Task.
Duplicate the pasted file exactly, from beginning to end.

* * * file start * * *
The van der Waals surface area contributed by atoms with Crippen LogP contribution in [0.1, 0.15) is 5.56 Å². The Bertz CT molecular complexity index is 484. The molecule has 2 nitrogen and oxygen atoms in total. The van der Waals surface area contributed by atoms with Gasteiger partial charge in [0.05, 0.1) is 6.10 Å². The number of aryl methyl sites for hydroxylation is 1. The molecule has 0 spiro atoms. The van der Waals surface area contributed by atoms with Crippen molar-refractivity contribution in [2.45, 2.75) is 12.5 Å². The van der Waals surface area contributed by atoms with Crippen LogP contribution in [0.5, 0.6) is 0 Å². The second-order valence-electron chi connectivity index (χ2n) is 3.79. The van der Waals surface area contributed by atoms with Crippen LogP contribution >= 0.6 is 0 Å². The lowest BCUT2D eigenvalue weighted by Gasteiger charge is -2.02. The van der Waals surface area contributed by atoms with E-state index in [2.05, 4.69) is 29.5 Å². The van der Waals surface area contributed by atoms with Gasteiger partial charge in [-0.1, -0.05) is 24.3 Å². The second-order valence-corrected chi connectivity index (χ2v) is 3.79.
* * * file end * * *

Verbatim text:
The van der Waals surface area contributed by atoms with Crippen LogP contribution in [0.1, 0.15) is 5.56 Å². The Bertz CT molecular complexity index is 484. The molecule has 2 nitrogen and oxygen atoms in total. The van der Waals surface area contributed by atoms with Gasteiger partial charge in [0.05, 0.1) is 6.10 Å². The number of aryl methyl sites for hydroxylation is 1. The molecule has 0 spiro atoms. The van der Waals surface area contributed by atoms with Crippen molar-refractivity contribution in [2.45, 2.75) is 12.5 Å². The van der Waals surface area contributed by atoms with Crippen LogP contribution in [0.5, 0.6) is 0 Å². The second-order valence-electron chi connectivity index (χ2n) is 3.79. The van der Waals surface area contributed by atoms with Crippen LogP contribution >= 0.6 is 0 Å². The lowest BCUT2D eigenvalue weighted by Gasteiger charge is -2.02. The van der Waals surface area contributed by atoms with E-state index in [2.05, 4.69) is 29.5 Å². The van der Waals surface area contributed by atoms with Gasteiger partial charge in [-0.1, -0.05) is 24.3 Å². The second-order valence-corrected chi connectivity index (χ2v) is 3.79.